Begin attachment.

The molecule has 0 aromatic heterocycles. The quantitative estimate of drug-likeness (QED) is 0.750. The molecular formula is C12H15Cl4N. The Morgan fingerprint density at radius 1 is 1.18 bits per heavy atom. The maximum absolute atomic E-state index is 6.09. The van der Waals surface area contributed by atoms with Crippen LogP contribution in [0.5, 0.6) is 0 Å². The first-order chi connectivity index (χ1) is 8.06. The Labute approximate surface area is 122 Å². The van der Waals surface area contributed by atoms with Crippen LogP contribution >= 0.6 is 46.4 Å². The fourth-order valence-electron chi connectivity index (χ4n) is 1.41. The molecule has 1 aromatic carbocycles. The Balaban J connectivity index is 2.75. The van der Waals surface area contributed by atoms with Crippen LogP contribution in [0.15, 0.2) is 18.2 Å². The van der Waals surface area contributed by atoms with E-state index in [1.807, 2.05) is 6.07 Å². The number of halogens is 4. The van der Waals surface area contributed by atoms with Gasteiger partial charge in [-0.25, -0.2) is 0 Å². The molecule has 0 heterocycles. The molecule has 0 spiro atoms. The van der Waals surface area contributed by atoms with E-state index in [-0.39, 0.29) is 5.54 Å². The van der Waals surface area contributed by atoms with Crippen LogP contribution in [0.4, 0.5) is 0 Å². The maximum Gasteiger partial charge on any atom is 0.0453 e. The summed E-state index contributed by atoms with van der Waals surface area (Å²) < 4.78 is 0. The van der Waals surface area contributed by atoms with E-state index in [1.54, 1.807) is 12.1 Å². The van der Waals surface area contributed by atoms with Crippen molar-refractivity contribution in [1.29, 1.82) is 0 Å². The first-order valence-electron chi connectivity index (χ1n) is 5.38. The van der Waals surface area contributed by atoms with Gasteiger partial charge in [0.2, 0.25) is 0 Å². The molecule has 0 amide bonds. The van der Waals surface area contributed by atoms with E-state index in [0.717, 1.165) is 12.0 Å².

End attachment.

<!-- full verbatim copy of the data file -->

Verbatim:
The molecule has 0 aromatic heterocycles. The quantitative estimate of drug-likeness (QED) is 0.750. The molecular formula is C12H15Cl4N. The Morgan fingerprint density at radius 1 is 1.18 bits per heavy atom. The maximum absolute atomic E-state index is 6.09. The van der Waals surface area contributed by atoms with Crippen LogP contribution in [0.5, 0.6) is 0 Å². The first-order chi connectivity index (χ1) is 8.06. The Labute approximate surface area is 122 Å². The van der Waals surface area contributed by atoms with Crippen LogP contribution >= 0.6 is 46.4 Å². The fourth-order valence-electron chi connectivity index (χ4n) is 1.41. The molecule has 1 aromatic carbocycles. The Balaban J connectivity index is 2.75. The van der Waals surface area contributed by atoms with Crippen LogP contribution in [0.15, 0.2) is 18.2 Å². The van der Waals surface area contributed by atoms with E-state index in [1.807, 2.05) is 6.07 Å². The number of halogens is 4. The van der Waals surface area contributed by atoms with Gasteiger partial charge in [-0.25, -0.2) is 0 Å². The molecule has 0 heterocycles. The molecule has 0 spiro atoms. The van der Waals surface area contributed by atoms with E-state index in [-0.39, 0.29) is 5.54 Å². The van der Waals surface area contributed by atoms with Crippen LogP contribution in [0.4, 0.5) is 0 Å². The maximum Gasteiger partial charge on any atom is 0.0453 e. The summed E-state index contributed by atoms with van der Waals surface area (Å²) < 4.78 is 0. The van der Waals surface area contributed by atoms with E-state index in [1.54, 1.807) is 12.1 Å². The van der Waals surface area contributed by atoms with Crippen molar-refractivity contribution in [1.29, 1.82) is 0 Å². The first-order valence-electron chi connectivity index (χ1n) is 5.38. The van der Waals surface area contributed by atoms with Gasteiger partial charge in [0.2, 0.25) is 0 Å². The molecule has 0 amide bonds. The van der Waals surface area contributed by atoms with E-state index in [0.717, 1.165) is 12.0 Å².